The development of safer and more efficient delivery systems is accelerating the use of CRISPR technology in human disease therapy. Though each of these delivery strategies has advantages and shortcomings and faces unique challenges, we are already on the way to translating CRISPR technology to the clinic. However, the question remains as to which delivery approach is more promising, viral or non-viral? Share your opinion in the comment section. 

Which delivery approach is more promising for CRISPR-based gene therapy?

  • Viral
  • Non-viral
  • See my opinion in the comment section

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The Cas9 protein was subjected to site-directed mutation to form eSpCas9 and SpCas9-HF1. The mutant weakened the non-specific binding ability of the Cas9 protein to DNA, and enhanced the competitiveness of the targeting sequence to bind to the Cas9 protein.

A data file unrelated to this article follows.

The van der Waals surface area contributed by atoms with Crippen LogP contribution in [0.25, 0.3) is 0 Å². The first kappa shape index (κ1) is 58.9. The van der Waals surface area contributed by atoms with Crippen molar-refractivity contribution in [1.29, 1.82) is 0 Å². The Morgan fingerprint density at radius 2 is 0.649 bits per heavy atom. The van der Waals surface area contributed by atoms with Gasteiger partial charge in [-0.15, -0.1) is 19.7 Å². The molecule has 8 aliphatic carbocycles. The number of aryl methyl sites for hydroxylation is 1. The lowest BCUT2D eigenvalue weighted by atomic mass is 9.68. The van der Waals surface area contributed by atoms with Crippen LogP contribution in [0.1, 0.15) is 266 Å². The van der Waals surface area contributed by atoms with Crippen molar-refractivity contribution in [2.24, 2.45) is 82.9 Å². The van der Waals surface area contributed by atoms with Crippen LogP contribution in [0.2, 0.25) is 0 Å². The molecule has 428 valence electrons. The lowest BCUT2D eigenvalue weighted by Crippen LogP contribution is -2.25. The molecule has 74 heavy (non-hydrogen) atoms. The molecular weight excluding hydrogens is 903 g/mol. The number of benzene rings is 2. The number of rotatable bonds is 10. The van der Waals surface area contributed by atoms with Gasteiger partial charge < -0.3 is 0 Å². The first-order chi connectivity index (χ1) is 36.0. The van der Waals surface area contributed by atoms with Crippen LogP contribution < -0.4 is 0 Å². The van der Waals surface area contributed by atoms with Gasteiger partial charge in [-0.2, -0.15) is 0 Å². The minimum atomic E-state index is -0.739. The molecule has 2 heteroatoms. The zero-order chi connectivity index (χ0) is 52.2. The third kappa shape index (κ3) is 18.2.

Particle bombardment has a given name called biolistics, which is a funny portmanteau.

The most concerning issue is the off-target effects of viral delivery. Given time the non-viral delivery efforts are more promising. The issues with transfection efficiencies can be overcome.

There's still a long way to go for non-viral approaches for safe and efficient clinical use. The mainstream approach for a long time will still be viral vectors and I believe lots of improvement will be made after so many clinical studies. But if we imagine a distant future, non-viral approaches may give us more surprises.